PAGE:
Photo/IllutrationThe Foreign Ministry’s 2019 Diplomatic Bluebook, front, and the 2018 Diplomatic Bluebook. The latest edition does not refer to Japan’s traditional stance in its territorial dispute with Russia. (Tamiyuki Kihara)

The government dropped its claim of sovereignty over four disputed islands with Russia in its latest annual foreign policy report, a gesture apparently aimed at not antagonizing Moscow.

The conciliatory approach reflects Tokyo's decision to tread cautiously on the issue as it seeks the return of at least two of the islands known as the Northern Territories.

The Foreign Ministry’s 2019 Diplomatic Bluebook, released April 23, dropped last year's wording, “Japan’s position is that the four Northern Islands belong to Japan.”

Asked about the shift, Foreign Minister Taro Kono said at a news conference the same day, “The Diplomatic Bluebook is compiled each year after taking various factors into consideration with much thought.”

Japanese officials have avoided expressions such as “illegal occupation of the islands by Russia” and “the issue of the attribution of the Northern Territories” during recent Diet sessions.

The cautious approach follows an agreement reached last November by Prime Minister Shinzo Abe and Russian President Vladimir Putin to accelerate talks on the conclusion of a peace treaty to formally end hostilities dating from World War II.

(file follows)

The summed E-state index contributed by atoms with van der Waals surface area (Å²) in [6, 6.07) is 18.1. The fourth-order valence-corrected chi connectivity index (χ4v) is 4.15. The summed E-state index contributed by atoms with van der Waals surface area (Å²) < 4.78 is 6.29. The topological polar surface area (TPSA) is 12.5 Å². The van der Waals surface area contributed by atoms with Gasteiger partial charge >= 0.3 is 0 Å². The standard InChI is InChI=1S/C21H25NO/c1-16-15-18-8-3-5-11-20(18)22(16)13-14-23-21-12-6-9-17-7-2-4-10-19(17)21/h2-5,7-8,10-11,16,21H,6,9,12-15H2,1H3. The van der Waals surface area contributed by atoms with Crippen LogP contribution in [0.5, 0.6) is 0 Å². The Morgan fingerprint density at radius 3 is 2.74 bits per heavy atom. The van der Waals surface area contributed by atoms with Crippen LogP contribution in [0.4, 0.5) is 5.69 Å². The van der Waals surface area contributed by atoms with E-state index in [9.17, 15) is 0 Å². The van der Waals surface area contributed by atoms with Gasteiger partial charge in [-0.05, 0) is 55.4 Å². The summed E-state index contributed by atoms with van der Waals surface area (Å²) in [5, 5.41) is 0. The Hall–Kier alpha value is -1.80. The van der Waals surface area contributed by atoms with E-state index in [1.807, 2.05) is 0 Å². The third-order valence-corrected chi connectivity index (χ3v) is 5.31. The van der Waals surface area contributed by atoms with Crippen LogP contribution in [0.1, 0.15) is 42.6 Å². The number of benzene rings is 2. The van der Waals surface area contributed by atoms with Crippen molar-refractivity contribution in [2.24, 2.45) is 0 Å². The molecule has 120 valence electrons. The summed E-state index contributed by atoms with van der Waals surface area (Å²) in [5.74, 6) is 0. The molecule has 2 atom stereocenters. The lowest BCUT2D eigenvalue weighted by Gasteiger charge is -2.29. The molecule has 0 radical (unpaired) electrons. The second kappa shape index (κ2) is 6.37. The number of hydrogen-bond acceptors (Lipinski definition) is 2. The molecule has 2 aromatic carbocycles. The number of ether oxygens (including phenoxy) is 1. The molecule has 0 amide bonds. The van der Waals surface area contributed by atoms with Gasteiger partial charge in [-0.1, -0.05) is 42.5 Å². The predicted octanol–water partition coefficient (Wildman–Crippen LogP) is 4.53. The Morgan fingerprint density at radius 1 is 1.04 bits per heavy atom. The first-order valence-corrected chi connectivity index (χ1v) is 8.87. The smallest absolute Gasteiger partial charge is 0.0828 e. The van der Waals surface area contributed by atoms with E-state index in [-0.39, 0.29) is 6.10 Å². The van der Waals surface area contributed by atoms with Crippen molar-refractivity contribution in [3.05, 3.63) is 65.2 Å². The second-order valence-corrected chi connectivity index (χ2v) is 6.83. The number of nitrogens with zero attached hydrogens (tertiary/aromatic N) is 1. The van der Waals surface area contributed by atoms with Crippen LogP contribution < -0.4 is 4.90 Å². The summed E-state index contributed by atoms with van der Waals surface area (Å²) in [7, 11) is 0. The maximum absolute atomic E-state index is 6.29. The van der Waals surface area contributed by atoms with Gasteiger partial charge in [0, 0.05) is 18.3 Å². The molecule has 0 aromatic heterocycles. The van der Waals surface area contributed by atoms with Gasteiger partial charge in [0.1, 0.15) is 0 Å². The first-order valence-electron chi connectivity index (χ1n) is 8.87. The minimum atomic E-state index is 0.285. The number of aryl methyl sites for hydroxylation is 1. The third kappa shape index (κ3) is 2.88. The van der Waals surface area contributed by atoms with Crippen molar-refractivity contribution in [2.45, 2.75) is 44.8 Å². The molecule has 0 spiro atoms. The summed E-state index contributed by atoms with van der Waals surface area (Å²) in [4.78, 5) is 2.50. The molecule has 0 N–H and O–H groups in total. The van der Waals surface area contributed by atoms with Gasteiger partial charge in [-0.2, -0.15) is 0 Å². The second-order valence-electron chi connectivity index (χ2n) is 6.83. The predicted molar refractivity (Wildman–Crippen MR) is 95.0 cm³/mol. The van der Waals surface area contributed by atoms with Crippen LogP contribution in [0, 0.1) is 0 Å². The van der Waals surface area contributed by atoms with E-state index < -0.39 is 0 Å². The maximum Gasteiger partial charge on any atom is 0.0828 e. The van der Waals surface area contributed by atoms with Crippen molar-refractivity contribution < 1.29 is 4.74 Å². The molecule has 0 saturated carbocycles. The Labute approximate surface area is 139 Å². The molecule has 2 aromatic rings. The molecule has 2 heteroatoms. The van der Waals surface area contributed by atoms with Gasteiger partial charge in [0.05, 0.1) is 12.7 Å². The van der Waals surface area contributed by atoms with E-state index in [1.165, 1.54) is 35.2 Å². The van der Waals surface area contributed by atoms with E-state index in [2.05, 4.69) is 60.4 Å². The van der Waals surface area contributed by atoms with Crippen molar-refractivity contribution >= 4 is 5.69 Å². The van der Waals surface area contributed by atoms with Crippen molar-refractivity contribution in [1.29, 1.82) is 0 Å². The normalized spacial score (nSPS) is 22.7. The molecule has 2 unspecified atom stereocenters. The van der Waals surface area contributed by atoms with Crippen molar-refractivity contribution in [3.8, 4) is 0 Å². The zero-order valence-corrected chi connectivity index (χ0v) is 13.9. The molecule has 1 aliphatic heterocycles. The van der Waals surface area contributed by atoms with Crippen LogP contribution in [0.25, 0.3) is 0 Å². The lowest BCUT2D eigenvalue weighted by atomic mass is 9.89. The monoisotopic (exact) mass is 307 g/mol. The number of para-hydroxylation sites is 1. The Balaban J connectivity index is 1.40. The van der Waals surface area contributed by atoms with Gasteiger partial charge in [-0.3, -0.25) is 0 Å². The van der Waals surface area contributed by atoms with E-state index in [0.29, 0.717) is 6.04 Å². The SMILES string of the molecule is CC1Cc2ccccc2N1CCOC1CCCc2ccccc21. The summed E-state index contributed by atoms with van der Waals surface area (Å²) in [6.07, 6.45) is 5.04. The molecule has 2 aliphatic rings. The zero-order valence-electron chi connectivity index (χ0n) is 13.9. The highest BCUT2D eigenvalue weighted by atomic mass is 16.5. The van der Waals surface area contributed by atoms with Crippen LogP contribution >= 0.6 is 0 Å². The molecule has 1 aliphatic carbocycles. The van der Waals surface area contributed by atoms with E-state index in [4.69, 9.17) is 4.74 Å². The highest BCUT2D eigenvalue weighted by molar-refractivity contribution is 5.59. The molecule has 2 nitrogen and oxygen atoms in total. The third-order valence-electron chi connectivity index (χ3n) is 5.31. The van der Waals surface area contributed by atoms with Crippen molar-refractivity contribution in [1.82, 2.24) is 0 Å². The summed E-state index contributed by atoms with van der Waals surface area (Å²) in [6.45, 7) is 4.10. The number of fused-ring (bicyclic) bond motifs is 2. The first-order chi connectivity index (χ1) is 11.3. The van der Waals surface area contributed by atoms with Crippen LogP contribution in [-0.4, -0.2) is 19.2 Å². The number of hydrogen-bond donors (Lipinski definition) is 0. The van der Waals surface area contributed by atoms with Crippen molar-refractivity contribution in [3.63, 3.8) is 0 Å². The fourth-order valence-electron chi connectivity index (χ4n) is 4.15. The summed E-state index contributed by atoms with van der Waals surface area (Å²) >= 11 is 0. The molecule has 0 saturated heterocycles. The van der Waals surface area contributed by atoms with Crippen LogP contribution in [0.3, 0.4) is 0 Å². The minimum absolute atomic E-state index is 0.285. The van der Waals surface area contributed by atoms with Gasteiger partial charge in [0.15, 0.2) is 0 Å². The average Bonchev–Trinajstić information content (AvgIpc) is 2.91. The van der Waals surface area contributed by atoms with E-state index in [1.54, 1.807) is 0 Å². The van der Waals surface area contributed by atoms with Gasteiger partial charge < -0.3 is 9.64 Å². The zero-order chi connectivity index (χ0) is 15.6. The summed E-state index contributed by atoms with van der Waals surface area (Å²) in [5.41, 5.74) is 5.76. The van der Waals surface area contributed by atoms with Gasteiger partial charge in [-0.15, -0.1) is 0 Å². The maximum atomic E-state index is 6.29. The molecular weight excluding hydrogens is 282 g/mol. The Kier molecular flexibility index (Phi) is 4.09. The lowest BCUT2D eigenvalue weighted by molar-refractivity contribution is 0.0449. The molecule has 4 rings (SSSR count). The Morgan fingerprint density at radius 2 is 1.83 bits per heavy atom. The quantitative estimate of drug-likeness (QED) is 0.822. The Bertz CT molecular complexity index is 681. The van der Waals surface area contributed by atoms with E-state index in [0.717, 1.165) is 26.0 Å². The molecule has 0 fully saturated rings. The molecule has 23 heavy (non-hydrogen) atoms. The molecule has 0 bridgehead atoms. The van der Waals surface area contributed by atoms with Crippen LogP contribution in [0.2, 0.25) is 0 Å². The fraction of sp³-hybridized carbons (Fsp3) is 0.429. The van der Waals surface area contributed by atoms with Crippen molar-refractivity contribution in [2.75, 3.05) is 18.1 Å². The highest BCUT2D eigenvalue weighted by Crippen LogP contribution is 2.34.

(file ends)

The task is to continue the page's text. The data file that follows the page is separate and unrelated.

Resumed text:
The four islands off eastern Hokkaido were seized by the Soviet Union at the close of the conflict.

The Diplomatic Bluebook is an annual publication that spells out Japan's position on foreign policy and international affairs.

Policy references on North Korea also got a makeover.

The 2018 edition of the Diplomatic Bluebook said North Korea’s nuclear weapons and missiles posed “grave and imminent threats” and called for “maximizing pressure on North Korea.”

On the issue of Japanese citizens abducted decades ago by North Korea, the same book said Japan will “press North Korea for the early resolution of the abductions issue through leveraging the international community’s pressure on North Korea.”

But those passages were deleted from the 2019 version in an effort not to irritate North Korea and elicit a positive response from Pyongyang on resolving the abduction issue, according to Japanese officials.

With regard to South Korea, the latest edition sad Japan faces an extremely difficult situation in its relations with that country.